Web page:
Sign In | Create an Account | Welcome, . My Account | Logout | Subscribe | Submit News | Place An Ad | All Access E-Edition | Home RSS
 
 
 

The tragedy of child abuse

September 24, 2013
By RICK WILLIAMS - Community Columnist (editorial@tribtoday.com) , Tribune Chronicle | TribToday.com
Jeannette Williams was a nurse employed by the schools in Hubbard for many years. Although she is retired, she has not ceased being an advocate for children and young people, especially those children whose lives are manipulated by adults and face addictions or abuse. During a phone conversation, I had told her about my participation in the community columnist program of the Tribune. There was no hesitation when she uttered the next words: “Rick, you should write about all of the child abuse which is occurring in our county; it is an epidemic.” My initial response was a feeling of gratitude that we live in Trumbull County where our prosecutor’s office, headed by attorney Dennis Watkins, has a reputation for little tolerance in such cases. The next day, a front page article reported the sentencing of a West Farmington man, described by Assistant Trumbull County prosecutor Gabe Wildman as a “serial rapist.” And last week, another front page article detailed prosecutor Watkins’ opposition to any release of another Trumbull County man whose address for the past 18 years has been prison. My feeling of gratitude was affirmed. In terms of prosecution and incarceration, our county’s team is tough on those whose crimes victimize children. We are fortunate. However, these good people address the crimes at the stage of investigation, arrest and prosecution. Should we, as a society, be doing more to be preventive in this “epidemic?” To be sure, the perpetrators are expert at their criminal activities. They are “con” men and women. In fact, a former FBI profiler specializing in the pursuit of pedophiles informs us that most of these criminals begin to lie as soon as they are arrested. They tell falsehoods about alleged abuse suffered in their childhoods. These felons were never abused, but they continue to attempt to manipulate those around them, even through the judicial process. According to the federal agent, actual survivors of childhood abuse usually become some of society’s most responsible, caring citizens. Perhaps one contributing factor to the “success” of these criminals is their ability to stay “under the radar” of public scrutiny. Certainly, most of their heinous acts are committed against the young in secret. However, sometimes, they raise the suspicions of adults around them, but those adults might be reluctant to act. There could be many reasons for this reluctance. On a very basic level, most of us do not want to believe that a human could commit such atrocities on a child. Also, because we live in such a litigious society, some experts speculate that good people fear legal reprisals from these “slick” criminals. Yet, the saddest reason might be the simple fear of confrontation: if we report a misdeed by another adult, we would be a “snitch” and have to face the accused. One law enforcement official told me there has been an increase in the reporting of such activities over the years, fortunately. Similarly, the education of young people to protect themselves from predators has intensified. But the same authority also quotes people, who respond when questioned as potential witnesses, “I don’t want to get involved,” or “I don’t want to say anything because ...’’ For some, then, their own social standing becomes more important than the well being of a child. For Jeanette Williams, the situation is very clear. Too many people talk about the priority which our children should be, but their actions belie their words. We seem to hear, increasingly, stories of young, single parents who bring another adult into their lives for companionship, love or need. Yet, this new person visits horrors upon the child, who becomes the “odd-person out” in the dysfunctional triangle. We must work harder. We, the responsible adults of our communities, must illumine the dark corners of our own neighborhoods and families, both literally and figuratively. The Edmund Burke quote still rings true: “The only thing necessary for the triumph of evil is for good (people) to do nothing.” Williams is a Hubbard resident. Email him at editorial@tribtoday.com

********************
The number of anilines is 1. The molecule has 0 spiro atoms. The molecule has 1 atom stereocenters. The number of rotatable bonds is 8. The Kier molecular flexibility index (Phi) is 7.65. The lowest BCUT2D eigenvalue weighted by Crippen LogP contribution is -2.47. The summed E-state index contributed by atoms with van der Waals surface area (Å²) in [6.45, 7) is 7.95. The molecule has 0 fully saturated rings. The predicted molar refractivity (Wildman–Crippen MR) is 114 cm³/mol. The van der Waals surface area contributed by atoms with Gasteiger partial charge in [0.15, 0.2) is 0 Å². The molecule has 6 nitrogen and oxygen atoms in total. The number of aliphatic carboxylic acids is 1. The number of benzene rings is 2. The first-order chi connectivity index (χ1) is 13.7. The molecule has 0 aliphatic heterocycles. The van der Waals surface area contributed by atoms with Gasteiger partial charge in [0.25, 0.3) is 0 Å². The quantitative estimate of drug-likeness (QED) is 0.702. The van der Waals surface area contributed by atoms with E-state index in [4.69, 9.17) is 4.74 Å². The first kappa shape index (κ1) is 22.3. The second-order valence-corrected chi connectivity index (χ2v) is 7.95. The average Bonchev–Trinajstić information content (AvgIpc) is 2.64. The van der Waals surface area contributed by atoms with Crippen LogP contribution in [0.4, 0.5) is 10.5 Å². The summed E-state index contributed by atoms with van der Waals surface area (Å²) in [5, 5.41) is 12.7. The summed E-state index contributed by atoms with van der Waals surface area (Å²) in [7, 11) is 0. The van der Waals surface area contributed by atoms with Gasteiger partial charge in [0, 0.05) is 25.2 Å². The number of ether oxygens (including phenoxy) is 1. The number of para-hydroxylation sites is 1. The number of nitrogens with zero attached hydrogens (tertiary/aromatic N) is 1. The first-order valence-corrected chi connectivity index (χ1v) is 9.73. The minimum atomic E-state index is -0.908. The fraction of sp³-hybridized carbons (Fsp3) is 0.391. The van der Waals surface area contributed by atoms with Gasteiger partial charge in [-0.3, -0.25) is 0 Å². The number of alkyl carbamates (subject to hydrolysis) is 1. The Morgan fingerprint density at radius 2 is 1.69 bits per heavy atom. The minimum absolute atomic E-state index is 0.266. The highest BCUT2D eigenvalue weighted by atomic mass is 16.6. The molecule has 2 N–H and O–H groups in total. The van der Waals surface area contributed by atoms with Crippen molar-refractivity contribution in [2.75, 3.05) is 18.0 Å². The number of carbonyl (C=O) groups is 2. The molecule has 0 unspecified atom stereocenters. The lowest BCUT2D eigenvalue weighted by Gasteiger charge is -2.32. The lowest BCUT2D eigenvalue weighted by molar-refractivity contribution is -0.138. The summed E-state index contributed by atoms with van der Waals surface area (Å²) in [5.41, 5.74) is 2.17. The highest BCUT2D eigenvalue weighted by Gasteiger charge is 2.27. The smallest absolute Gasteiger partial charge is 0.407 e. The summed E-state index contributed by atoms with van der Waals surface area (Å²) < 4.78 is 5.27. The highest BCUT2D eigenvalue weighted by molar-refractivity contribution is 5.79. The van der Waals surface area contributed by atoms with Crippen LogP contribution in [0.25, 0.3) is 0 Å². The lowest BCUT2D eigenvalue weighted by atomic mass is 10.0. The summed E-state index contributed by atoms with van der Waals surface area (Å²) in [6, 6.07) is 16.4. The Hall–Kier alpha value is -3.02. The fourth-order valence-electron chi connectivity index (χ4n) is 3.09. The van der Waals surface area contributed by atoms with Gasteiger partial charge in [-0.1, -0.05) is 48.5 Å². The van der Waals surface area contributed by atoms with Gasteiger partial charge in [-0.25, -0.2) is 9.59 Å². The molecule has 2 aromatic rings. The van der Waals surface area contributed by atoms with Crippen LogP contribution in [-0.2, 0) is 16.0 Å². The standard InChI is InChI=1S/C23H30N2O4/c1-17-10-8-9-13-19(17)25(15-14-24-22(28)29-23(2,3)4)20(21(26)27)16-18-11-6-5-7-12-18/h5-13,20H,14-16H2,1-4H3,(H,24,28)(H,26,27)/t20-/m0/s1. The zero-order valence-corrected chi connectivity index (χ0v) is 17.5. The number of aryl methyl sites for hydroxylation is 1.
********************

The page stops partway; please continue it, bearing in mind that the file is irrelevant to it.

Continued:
I am looking for: